Book reivew: Got information “Overload”?

  • "Overload" by Bob Schieffer Photo: Sb / Courtesy Photo

Photo: Sb / Courtesy Photo




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“Overload” by Bob Schieffer

“Overload” by Bob Schieffer

Photo: Sb / Courtesy Photo

Book reivew: Got news “Overload”?


Texan Bob Schieffer’s new book on social media and news, “Overload,” is subtitled “Finding the Truth in Today’s Deluge of News.”

Finding the truth, so, is getting more difficult as news coverage becomes more fragmented and as everybody joins from the clinic through social media with motives.

Schieffer’s views on the overpowering shift is equally precious.

His decades of expertise, his strategy and also his clear-eyed lifts him into the Walter Cronkite, his CBS News colleague’s realm.

Lifestyle Channel

Schieffer and H. Andrew Schwartz, Center for Strategic and International Studies chief communications officer, also conducted interviews with this book throughout the country with leaders of both emerging and traditional news organizations, bringing in new ways because of technological improvements.

“Overload” explores several key findings:

Americans are “overwhelmed” by the expanding plethora of news. “They cannot process it.”

“good news” is printed purposefully for profit and political gain, threatening democracies.

U.S. polling, once unexpectedly precise, now has been missing the mark because of the shift from landlines to mobile telephones. A change in methodology is necessary.

National news organizations like the New York Times and the Washington Post are still create journalism that is vital about important problems. However, the shift in advertisements to media sites and online search engines from papers is closing local newspapers. The closing of Texas papers has resulted in a nonprofit small business model of humor, represented with the Texas Tribune.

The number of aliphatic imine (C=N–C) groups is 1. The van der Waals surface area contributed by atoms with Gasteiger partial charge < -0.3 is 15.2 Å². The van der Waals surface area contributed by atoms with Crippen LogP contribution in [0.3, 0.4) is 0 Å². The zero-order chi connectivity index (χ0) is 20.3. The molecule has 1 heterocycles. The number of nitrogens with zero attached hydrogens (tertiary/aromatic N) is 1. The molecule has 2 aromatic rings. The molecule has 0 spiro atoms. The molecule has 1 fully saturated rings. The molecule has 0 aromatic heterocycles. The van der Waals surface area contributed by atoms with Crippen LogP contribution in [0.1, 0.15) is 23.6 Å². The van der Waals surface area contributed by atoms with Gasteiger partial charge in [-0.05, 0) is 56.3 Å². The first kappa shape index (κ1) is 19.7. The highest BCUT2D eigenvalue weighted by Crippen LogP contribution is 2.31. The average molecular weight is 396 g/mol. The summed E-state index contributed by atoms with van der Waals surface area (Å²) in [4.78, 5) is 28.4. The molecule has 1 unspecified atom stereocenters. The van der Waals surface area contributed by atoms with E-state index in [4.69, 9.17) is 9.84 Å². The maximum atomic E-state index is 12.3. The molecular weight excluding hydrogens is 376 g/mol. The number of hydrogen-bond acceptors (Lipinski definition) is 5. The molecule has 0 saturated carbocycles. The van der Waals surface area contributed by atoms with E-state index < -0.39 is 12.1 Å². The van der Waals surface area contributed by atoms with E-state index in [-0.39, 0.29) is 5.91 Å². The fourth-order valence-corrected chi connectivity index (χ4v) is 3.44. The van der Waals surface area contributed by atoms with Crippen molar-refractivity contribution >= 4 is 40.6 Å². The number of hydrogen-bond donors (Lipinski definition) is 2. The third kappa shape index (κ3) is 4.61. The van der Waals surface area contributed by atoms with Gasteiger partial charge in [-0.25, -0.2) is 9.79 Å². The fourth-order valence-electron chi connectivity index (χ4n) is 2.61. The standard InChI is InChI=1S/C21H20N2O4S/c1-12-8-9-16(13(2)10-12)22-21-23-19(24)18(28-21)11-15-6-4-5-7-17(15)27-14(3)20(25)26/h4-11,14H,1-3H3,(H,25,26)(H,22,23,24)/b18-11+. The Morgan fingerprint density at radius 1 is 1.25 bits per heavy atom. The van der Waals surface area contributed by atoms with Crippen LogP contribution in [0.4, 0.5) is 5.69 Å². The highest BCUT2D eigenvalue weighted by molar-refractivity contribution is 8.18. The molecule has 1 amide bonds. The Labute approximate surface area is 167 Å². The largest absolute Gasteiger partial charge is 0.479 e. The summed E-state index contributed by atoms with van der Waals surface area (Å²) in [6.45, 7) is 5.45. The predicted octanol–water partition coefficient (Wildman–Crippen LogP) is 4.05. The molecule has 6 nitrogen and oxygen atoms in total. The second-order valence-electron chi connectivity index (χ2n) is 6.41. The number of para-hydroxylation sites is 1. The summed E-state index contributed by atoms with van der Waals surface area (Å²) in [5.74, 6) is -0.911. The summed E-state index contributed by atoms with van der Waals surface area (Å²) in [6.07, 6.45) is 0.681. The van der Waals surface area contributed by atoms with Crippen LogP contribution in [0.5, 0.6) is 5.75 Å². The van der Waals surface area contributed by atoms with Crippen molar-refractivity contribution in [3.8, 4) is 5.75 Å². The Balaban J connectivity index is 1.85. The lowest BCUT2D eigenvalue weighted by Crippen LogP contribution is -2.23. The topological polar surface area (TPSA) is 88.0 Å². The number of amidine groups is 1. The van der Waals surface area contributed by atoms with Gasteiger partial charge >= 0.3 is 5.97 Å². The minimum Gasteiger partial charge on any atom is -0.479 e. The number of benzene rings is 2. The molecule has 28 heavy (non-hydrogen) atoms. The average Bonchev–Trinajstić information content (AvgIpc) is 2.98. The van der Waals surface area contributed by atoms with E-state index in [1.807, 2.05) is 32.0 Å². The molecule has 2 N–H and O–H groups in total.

Even the U.S. political and electoral system has become too messy. People with leadership abilities because of negative advertisements and the growth of extremism by gerrymandering, forged. The center road of politics has been gutted. All honour in holding workplace has vanished. The media needs to explain that better.

The book also touches on journalism is shifting as they rely on sources that emphasize audio and visual appeal over information that is confirmed.

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By Bob Schieffer using H. Andrew Schwartz

Rowman & Littlefield

Schieffer, known chiefly as the longtime sponsor for CBS-TV’s “Face the Nation,” wrote a lot of this book. Schwartz donated Internet-only, news sites, podcasts and online newsletters, or chapters on digital-only.

Walter Cronkite reported the citizens were the individuals who obtained their news from a variety of sources: news weeklies, television, radio, newspapers and publications.

The change now is that people must be careful about what they anticipate as accurate and fair. They need to understand what drives and finances the content. It’s not ethics and precision.

It’s come down to this: It requires a book like “Overload” to explain to news consumers what they’re confronted with at a world exploding with information, some true, some untrue.


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